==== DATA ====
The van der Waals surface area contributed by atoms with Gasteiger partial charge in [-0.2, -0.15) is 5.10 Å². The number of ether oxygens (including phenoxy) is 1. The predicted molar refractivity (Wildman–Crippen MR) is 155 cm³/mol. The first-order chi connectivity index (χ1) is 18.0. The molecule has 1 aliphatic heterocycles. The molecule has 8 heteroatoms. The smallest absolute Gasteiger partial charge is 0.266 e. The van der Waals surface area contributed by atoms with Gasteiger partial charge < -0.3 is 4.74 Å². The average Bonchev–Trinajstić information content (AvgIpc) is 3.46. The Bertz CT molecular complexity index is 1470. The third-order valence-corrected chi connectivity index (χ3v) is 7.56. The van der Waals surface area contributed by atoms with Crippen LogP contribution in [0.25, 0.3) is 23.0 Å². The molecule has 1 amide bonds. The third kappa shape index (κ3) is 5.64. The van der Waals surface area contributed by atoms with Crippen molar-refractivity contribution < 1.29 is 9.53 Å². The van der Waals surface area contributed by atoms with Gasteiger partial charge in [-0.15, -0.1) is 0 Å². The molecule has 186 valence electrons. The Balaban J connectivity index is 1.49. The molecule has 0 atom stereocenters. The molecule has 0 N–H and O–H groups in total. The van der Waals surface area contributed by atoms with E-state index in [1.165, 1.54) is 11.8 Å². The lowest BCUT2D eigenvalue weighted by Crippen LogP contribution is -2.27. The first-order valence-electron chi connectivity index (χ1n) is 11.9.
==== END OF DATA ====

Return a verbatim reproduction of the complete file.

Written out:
The van der Waals surface area contributed by atoms with Gasteiger partial charge in [-0.2, -0.15) is 5.10 Å². The number of ether oxygens (including phenoxy) is 1. The predicted molar refractivity (Wildman–Crippen MR) is 155 cm³/mol. The first-order chi connectivity index (χ1) is 18.0. The molecule has 1 aliphatic heterocycles. The molecule has 8 heteroatoms. The smallest absolute Gasteiger partial charge is 0.266 e. The van der Waals surface area contributed by atoms with Gasteiger partial charge < -0.3 is 4.74 Å². The average Bonchev–Trinajstić information content (AvgIpc) is 3.46. The Bertz CT molecular complexity index is 1470. The third-order valence-corrected chi connectivity index (χ3v) is 7.56. The van der Waals surface area contributed by atoms with Crippen LogP contribution in [0.25, 0.3) is 23.0 Å². The molecule has 1 amide bonds. The third kappa shape index (κ3) is 5.64. The van der Waals surface area contributed by atoms with Crippen molar-refractivity contribution < 1.29 is 9.53 Å². The van der Waals surface area contributed by atoms with Gasteiger partial charge in [-0.15, -0.1) is 0 Å². The molecule has 186 valence electrons. The Balaban J connectivity index is 1.49. The molecule has 0 atom stereocenters. The molecule has 0 N–H and O–H groups in total. The van der Waals surface area contributed by atoms with E-state index in [1.165, 1.54) is 11.8 Å². The lowest BCUT2D eigenvalue weighted by Crippen LogP contribution is -2.27. The first-order valence-electron chi connectivity index (χ1n) is 11.9.